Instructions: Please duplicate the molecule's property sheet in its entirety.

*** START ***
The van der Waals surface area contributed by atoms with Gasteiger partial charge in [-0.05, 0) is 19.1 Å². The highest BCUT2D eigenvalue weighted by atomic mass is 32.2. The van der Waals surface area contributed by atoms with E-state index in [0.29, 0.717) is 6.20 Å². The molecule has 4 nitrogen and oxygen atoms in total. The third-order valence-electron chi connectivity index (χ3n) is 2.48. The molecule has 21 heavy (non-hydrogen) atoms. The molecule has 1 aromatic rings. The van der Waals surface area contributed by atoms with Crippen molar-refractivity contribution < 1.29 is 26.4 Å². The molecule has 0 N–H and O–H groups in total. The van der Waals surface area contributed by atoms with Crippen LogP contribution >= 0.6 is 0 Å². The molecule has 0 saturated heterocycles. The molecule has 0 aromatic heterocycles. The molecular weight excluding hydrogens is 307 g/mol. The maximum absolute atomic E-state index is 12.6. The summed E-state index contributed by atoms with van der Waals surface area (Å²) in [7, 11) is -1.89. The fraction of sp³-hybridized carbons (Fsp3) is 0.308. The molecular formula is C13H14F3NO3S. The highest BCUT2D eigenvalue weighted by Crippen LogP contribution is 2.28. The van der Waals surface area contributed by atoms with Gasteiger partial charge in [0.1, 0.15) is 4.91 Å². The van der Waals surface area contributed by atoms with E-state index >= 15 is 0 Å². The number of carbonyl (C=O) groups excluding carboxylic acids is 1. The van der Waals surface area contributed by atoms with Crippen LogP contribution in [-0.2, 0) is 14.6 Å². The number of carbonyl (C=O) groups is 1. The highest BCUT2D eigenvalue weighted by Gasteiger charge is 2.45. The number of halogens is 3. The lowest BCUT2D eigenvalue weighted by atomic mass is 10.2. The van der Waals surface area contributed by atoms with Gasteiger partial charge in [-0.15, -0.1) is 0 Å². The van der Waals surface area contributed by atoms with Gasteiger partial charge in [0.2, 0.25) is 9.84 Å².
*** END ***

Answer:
The van der Waals surface area contributed by atoms with Gasteiger partial charge in [-0.05, 0) is 19.1 Å². The highest BCUT2D eigenvalue weighted by atomic mass is 32.2. The van der Waals surface area contributed by atoms with E-state index in [0.29, 0.717) is 6.20 Å². The molecule has 4 nitrogen and oxygen atoms in total. The third-order valence-electron chi connectivity index (χ3n) is 2.48. The molecule has 21 heavy (non-hydrogen) atoms. The molecule has 1 aromatic rings. The van der Waals surface area contributed by atoms with Crippen molar-refractivity contribution < 1.29 is 26.4 Å². The molecule has 0 N–H and O–H groups in total. The van der Waals surface area contributed by atoms with Crippen LogP contribution >= 0.6 is 0 Å². The molecule has 0 saturated heterocycles. The molecule has 0 aromatic heterocycles. The molecular weight excluding hydrogens is 307 g/mol. The maximum absolute atomic E-state index is 12.6. The summed E-state index contributed by atoms with van der Waals surface area (Å²) in [7, 11) is -1.89. The fraction of sp³-hybridized carbons (Fsp3) is 0.308. The molecular formula is C13H14F3NO3S. The highest BCUT2D eigenvalue weighted by Crippen LogP contribution is 2.28. The van der Waals surface area contributed by atoms with Gasteiger partial charge in [0.1, 0.15) is 4.91 Å². The van der Waals surface area contributed by atoms with E-state index >= 15 is 0 Å². The number of carbonyl (C=O) groups excluding carboxylic acids is 1. The van der Waals surface area contributed by atoms with Crippen LogP contribution in [-0.2, 0) is 14.6 Å². The number of carbonyl (C=O) groups is 1. The highest BCUT2D eigenvalue weighted by Gasteiger charge is 2.45. The number of halogens is 3. The lowest BCUT2D eigenvalue weighted by atomic mass is 10.2. The van der Waals surface area contributed by atoms with Gasteiger partial charge in [-0.15, -0.1) is 0 Å². The van der Waals surface area contributed by atoms with Gasteiger partial charge in [0.2, 0.25) is 9.84 Å².